Our governor is decrying the wrong overreach

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So Iowa Gov. Terry Branstad has waded into the great American bathroom debate.

This week, the governor criticized an Obama administration directive informing local school districts they could lose federal funding if they fail to permit transgender students to use bathrooms and locker rooms corresponding to their identified gender. Branstad called it an “overreach.”

“Now you have the federal government stepping in and saying if you don’t do it our way, we’re going to withhold your federal money. I think that’s wrong,” the governor said Monday when asked by reporters about the directive. “We want to treat everybody with respect and dignity, but we don’t think the federal government ought to be coming in and threatening to withhold education money to local school districts in Iowa.” He contends the president ought to be focused on more important issues.

Generally, I’m not a big fan of these sort of federal threats to yank funding. But protecting civil rights is a responsibility that often falls to the feds. Sometimes they have to use muscle. And it’s tough to swallow a local control lecture from a governor who doesn’t even think local school boards are smart enough to set their own start dates. The governor’s disdain for local decision making is legendary.

As far as more important issues, is a governor who once dropped everything to vigorously defend lean finely textured beef really arguing this president is wasting his time sticking up for transgender students?

All this bathroom stuff sure seems like a big new issue. But in Iowa, it’s been illegal since 2007 for schools or anyone else to deny public accommodations based on sexual orientation or gender identity, including bathrooms and locker rooms. So an issue that’s apparently roiling the nation has been a drama-free reality here for nearly a decade.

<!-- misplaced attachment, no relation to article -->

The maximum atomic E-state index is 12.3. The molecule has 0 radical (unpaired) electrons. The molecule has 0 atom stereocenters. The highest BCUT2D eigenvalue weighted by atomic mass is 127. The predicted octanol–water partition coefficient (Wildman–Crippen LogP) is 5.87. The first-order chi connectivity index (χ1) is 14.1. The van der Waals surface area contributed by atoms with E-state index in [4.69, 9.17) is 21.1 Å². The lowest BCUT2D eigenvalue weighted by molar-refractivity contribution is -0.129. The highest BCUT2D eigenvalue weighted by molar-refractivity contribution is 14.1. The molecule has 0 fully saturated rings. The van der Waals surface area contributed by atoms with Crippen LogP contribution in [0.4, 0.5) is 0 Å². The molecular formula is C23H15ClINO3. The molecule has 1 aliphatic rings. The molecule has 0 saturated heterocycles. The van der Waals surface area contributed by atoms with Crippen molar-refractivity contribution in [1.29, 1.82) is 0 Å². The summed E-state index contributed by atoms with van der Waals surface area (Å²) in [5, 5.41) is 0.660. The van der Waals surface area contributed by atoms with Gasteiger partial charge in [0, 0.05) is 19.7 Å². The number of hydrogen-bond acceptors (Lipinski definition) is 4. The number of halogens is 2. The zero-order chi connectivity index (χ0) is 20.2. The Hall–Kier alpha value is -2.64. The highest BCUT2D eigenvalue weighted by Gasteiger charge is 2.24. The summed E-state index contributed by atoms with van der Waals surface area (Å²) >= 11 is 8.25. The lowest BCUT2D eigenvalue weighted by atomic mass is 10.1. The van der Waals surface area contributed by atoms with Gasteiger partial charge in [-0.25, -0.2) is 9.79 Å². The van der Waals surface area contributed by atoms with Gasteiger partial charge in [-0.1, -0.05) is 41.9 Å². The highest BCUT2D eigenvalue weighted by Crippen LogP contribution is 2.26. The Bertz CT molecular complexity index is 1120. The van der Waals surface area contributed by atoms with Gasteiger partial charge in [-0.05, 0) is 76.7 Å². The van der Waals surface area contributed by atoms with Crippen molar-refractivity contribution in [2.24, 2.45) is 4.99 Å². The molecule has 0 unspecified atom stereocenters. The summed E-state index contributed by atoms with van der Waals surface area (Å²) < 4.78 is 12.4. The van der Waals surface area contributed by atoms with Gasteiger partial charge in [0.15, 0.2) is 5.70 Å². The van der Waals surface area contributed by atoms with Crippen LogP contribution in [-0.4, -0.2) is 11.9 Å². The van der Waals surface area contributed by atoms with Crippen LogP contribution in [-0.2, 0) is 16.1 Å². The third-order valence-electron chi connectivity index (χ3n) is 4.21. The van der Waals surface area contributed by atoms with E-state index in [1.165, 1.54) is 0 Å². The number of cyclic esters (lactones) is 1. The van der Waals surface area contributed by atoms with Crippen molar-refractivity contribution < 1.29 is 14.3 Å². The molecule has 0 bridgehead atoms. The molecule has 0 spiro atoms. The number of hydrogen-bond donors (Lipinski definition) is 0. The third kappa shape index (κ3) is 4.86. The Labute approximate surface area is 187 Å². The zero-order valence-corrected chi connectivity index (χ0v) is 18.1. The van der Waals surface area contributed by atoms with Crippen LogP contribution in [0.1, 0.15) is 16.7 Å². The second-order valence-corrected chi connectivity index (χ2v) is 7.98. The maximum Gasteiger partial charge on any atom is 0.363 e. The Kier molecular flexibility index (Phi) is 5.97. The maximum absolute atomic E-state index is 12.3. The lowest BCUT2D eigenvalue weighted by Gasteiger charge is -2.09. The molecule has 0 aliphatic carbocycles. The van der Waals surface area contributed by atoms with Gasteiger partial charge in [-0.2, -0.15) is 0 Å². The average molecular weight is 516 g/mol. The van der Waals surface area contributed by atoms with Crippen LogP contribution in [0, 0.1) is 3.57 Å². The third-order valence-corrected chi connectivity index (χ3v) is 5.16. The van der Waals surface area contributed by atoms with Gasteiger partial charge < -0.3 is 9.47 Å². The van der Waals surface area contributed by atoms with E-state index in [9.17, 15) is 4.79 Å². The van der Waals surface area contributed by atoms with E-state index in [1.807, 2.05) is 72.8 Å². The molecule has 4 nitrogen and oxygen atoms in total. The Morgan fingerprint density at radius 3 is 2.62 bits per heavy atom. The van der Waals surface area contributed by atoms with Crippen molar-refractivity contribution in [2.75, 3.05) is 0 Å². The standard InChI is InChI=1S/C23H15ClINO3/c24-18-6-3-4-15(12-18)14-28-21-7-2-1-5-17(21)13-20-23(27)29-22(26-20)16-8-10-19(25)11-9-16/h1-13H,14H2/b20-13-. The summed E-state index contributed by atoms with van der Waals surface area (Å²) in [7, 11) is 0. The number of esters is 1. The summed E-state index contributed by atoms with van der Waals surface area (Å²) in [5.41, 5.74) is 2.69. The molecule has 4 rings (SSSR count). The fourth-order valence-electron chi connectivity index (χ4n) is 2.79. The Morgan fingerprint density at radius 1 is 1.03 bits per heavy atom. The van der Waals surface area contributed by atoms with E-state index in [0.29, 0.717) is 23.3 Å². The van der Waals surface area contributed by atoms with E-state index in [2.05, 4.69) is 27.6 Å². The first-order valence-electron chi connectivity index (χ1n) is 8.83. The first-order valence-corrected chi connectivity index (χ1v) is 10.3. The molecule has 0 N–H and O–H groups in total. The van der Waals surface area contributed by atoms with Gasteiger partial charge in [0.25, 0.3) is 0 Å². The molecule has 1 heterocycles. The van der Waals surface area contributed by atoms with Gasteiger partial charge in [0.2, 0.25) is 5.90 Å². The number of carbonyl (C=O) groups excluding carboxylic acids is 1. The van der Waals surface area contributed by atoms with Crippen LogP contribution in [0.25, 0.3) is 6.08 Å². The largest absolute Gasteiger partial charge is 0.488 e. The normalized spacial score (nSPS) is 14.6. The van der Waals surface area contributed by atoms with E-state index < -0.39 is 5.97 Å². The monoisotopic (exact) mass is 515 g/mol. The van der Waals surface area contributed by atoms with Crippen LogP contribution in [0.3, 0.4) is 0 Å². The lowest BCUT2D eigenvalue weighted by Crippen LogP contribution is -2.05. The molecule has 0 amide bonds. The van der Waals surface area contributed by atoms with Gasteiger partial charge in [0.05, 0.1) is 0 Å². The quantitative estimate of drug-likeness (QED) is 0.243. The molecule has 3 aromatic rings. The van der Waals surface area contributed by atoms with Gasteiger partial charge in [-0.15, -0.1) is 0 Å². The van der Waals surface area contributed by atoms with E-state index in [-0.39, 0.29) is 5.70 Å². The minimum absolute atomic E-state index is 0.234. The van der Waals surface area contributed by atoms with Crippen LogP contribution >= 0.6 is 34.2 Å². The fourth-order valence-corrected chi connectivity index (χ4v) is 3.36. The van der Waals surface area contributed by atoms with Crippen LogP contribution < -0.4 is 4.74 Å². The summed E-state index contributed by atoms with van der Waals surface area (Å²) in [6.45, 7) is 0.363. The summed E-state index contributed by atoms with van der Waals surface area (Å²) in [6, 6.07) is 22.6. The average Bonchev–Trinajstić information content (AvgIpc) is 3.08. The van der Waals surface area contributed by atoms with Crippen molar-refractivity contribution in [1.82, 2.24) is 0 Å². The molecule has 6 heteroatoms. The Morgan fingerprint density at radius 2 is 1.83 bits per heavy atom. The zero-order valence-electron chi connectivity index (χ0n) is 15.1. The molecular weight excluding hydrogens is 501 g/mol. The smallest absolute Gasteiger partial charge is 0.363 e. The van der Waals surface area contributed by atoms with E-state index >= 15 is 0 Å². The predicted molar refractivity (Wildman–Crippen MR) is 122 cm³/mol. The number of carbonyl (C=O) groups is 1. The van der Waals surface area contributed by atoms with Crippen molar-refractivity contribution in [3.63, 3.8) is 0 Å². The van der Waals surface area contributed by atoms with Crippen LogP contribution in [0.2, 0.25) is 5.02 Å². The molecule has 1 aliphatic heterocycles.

So what’s new? Well, our rightward marching culture warriors, fresh from total defeat on marriage equality, swiftly have seized on yet another sexual boogeyman to frighten us. Soon, our bathrooms will be full of predators, or so they insist.

I understand some folks are uncomfortable with this issue. But they can take solace in the fact these fear-mongers spouting doom and gloom have been dead wrong for decades.

They were wrong in the 1970s when they tried to ban homosexuals from becoming schoolteachers in states such as California. They were wrong in the Iowa Senate in 2003 when they tried to ban gay couples from adopting children. They were wrong when they opposed expanding the civil rights code in 2007. And, of course, they were wrong in 2009, when same-sex marriages became legal in Iowa.

They predicted marriage would be irreparably damaged, children would be harmed and pastors would be prosecuted. One pastor argued that the Varnum ruling would be more damaging than the Flood of 2008. All wrong.

You’d think they’d have no credibility left. But here they are yet again. These folks have been overreaching for years, trying to turn manufactured fear into political power and influence.

Ideally, that’s the sort of overreach a governor who professes to care about “respect and dignity” would be railing against.

l Comments: (319) 398-8452; todd.dorman@thegazette.com

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